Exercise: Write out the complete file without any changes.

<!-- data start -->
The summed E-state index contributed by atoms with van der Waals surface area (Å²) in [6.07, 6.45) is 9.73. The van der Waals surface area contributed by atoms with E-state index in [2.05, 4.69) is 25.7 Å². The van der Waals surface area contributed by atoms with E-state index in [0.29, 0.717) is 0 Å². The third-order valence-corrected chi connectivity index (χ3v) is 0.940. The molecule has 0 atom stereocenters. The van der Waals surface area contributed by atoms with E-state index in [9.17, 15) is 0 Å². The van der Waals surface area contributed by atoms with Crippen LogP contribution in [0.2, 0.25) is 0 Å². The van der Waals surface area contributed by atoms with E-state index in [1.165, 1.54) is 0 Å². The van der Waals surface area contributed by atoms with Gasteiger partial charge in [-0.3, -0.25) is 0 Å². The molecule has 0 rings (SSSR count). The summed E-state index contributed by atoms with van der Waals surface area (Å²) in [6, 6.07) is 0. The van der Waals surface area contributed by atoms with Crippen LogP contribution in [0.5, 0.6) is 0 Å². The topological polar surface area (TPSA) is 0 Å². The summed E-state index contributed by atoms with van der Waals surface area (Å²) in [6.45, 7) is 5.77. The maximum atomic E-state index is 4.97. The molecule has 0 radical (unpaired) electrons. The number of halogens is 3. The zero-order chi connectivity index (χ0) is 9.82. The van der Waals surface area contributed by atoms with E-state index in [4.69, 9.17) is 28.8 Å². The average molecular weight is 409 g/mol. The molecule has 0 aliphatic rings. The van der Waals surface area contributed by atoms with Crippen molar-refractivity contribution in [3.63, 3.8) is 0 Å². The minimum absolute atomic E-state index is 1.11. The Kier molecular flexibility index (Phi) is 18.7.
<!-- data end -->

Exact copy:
The summed E-state index contributed by atoms with van der Waals surface area (Å²) in [6.07, 6.45) is 9.73. The van der Waals surface area contributed by atoms with E-state index in [2.05, 4.69) is 25.7 Å². The van der Waals surface area contributed by atoms with E-state index in [0.29, 0.717) is 0 Å². The third-order valence-corrected chi connectivity index (χ3v) is 0.940. The molecule has 0 atom stereocenters. The van der Waals surface area contributed by atoms with E-state index in [9.17, 15) is 0 Å². The van der Waals surface area contributed by atoms with Crippen LogP contribution in [0.2, 0.25) is 0 Å². The van der Waals surface area contributed by atoms with E-state index in [1.165, 1.54) is 0 Å². The van der Waals surface area contributed by atoms with Gasteiger partial charge in [-0.3, -0.25) is 0 Å². The molecule has 0 rings (SSSR count). The summed E-state index contributed by atoms with van der Waals surface area (Å²) in [6, 6.07) is 0. The van der Waals surface area contributed by atoms with Crippen LogP contribution in [0.5, 0.6) is 0 Å². The topological polar surface area (TPSA) is 0 Å². The summed E-state index contributed by atoms with van der Waals surface area (Å²) in [6.45, 7) is 5.77. The maximum atomic E-state index is 4.97. The molecule has 0 radical (unpaired) electrons. The number of halogens is 3. The zero-order chi connectivity index (χ0) is 9.82. The van der Waals surface area contributed by atoms with E-state index in [4.69, 9.17) is 28.8 Å². The average molecular weight is 409 g/mol. The molecule has 0 aliphatic rings. The van der Waals surface area contributed by atoms with Crippen molar-refractivity contribution in [3.63, 3.8) is 0 Å². The minimum absolute atomic E-state index is 1.11. The Kier molecular flexibility index (Phi) is 18.7.